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Entries in Heart Screening (2)

Thursday
May052011

Should Teens Be Screened for Heart Problems?

Comstock/Thinkstock(SAN FRANCISCO) -- Medical experts have long debated whether teens, particularly athletes, should be screened for heart conditions.  When young athletes such as Wes Leonard, the young Michigan basketball player who died in early March moments after scoring the winning shot for his team, literally drop dead due to underlying heart conditions, parents and physicians begin to wonder if there is anything that can be done to prevent it from happening. 

In some countries in Europe, all high school age children undergo electrocardiograms, or ECGs, to check for certain heart defects.  This isn't done in the U.S., however, because many experts think general screening isn't efficient and wouldn't lead to a sizable reduction in sudden deaths in young adults.

However, by screening over 50,000 high school students in the greater Chicago area using ECG, researchers at the Midwest Heart Foundation detected particular heart conditions, known to be associated with sudden cardiac death, in 2.16 percent of the kids.  They argue their findings show that ECG screening is beneficial and should be implemented as part of a physical for all high school students.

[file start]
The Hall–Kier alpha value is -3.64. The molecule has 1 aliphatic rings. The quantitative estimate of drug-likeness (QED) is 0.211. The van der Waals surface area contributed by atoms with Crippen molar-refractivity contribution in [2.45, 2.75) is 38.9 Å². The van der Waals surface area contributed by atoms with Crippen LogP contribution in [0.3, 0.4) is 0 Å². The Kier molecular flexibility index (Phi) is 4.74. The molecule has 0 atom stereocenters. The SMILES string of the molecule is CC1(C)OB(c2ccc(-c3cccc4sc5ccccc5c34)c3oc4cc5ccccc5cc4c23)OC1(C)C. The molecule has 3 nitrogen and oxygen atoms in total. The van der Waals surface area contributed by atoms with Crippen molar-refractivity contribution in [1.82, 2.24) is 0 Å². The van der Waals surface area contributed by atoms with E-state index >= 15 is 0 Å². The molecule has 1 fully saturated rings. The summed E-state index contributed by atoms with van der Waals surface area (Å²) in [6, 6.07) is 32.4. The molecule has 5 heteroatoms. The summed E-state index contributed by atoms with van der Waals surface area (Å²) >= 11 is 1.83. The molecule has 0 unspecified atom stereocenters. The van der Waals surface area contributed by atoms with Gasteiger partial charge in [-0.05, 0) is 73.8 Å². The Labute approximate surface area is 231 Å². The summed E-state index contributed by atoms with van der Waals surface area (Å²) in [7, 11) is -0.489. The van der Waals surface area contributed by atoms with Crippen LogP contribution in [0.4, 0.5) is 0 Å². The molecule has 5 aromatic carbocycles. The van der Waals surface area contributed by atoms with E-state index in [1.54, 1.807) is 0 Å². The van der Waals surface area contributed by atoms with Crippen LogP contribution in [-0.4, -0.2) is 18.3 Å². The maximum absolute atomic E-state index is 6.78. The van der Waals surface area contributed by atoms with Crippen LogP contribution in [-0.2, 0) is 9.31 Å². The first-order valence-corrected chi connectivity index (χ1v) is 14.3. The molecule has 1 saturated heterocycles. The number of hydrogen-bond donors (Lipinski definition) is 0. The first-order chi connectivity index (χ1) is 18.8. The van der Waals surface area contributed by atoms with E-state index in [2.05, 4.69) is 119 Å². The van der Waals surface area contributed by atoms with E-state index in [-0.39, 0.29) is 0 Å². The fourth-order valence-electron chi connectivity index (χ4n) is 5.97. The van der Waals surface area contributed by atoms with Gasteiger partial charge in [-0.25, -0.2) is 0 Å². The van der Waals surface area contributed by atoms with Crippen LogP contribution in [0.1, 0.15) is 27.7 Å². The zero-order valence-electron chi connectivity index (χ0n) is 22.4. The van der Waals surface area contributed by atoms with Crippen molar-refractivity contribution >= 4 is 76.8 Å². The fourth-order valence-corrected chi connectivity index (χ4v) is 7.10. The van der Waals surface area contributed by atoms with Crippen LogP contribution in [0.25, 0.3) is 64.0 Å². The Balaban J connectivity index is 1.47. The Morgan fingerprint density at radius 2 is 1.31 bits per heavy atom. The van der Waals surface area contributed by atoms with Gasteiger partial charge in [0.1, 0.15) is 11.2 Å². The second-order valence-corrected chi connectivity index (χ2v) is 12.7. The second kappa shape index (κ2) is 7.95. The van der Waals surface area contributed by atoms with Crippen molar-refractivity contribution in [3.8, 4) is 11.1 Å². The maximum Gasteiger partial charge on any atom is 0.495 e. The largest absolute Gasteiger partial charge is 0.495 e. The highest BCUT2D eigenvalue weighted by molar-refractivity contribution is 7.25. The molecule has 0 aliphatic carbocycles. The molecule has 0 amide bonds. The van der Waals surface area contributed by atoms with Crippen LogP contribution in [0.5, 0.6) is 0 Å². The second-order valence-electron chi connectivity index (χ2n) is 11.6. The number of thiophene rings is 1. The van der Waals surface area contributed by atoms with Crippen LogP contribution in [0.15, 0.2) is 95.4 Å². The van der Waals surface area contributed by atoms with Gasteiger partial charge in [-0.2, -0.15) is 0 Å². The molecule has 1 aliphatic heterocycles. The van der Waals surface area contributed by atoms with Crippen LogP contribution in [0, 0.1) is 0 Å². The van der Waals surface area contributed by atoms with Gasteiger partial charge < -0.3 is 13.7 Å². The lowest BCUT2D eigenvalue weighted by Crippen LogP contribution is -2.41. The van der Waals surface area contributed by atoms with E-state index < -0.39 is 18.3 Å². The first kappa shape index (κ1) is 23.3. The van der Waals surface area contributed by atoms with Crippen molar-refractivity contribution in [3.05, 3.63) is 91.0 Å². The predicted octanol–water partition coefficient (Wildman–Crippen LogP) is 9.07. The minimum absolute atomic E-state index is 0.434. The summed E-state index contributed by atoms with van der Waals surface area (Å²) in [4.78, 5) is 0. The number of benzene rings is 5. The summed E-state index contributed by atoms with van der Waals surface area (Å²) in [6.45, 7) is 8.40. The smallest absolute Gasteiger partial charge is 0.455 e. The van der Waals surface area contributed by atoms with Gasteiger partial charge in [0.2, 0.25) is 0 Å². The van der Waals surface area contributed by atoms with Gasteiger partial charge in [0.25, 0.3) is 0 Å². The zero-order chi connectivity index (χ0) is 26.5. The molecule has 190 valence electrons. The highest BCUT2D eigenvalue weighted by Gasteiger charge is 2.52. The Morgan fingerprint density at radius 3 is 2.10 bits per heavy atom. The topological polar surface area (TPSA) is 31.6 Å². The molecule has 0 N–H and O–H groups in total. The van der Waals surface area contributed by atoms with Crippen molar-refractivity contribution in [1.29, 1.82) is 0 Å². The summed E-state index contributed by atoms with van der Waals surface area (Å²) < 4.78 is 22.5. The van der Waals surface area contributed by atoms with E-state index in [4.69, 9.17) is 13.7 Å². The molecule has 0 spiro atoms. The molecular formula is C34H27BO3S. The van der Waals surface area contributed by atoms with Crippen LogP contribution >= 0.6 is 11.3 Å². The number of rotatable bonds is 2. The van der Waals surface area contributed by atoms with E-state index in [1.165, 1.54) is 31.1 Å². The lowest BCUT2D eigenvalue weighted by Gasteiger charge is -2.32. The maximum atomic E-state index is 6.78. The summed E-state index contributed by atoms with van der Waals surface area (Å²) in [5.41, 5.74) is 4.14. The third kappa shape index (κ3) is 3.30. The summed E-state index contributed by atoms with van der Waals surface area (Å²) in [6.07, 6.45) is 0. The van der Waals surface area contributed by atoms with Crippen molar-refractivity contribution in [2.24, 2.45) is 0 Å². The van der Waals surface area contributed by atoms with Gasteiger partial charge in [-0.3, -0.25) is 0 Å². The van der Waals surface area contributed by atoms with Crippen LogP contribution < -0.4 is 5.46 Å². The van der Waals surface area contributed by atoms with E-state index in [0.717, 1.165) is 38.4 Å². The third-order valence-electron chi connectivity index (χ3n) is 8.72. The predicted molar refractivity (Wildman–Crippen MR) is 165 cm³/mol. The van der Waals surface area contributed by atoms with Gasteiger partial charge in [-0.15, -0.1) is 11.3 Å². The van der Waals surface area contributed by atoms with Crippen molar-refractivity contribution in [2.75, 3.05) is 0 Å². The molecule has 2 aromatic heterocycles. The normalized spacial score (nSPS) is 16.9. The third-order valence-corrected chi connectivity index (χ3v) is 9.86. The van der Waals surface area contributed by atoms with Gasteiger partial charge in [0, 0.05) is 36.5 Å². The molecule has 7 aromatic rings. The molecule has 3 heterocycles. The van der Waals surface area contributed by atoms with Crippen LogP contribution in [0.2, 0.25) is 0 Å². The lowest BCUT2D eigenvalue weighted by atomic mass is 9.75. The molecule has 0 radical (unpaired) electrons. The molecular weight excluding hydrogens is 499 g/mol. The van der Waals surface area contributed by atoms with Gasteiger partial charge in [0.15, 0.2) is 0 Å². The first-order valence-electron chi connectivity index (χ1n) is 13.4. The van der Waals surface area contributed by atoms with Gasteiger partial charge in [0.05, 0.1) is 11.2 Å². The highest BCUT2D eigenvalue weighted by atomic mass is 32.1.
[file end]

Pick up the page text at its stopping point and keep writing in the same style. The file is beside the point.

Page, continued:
Even so, four out of five medical experts consulted tell ABC News they still don't think such screening is justified.

The lone supporter of general screening recalled that once, when telling the father of a teen volleyball player who had died on the court that ECG screening isn't cost effective, the grieving father replied, "Be sure to include the cost of the funeral."

The Midwest Foundation Thursday presented the argument for teen heart screenings at the Heart Rhythm Society meeting in San Francisco.

Copyright 2011 ABC News Radio

Friday
Feb042011

Consumer Reports Survey Shows Some Heart Tests Not Needed

Photo Courtesy - Getty Images(NEW YORK) -- A survey by Consumer Reports magazine suggests many healthy adults are getting screening tests for heart disease that they don't need.

Forty-four percent of healthy adults surveyed reported that they had received at least one heart screening test, such as an electrocardiogram or exercise stress test, which show limited evidence of effectiveness in low or normal risk patients.

Consumer Reports evaluated whether the benefits of nine common heart screening tests, based on guidelines from the U.S. Preventive Services Task Force, outweigh the potential harms. 

Blood pressure, cholesterol and glucose received the highest ratings for most adults. 

Copyright 2011 ABC News Radio







ABC News Radio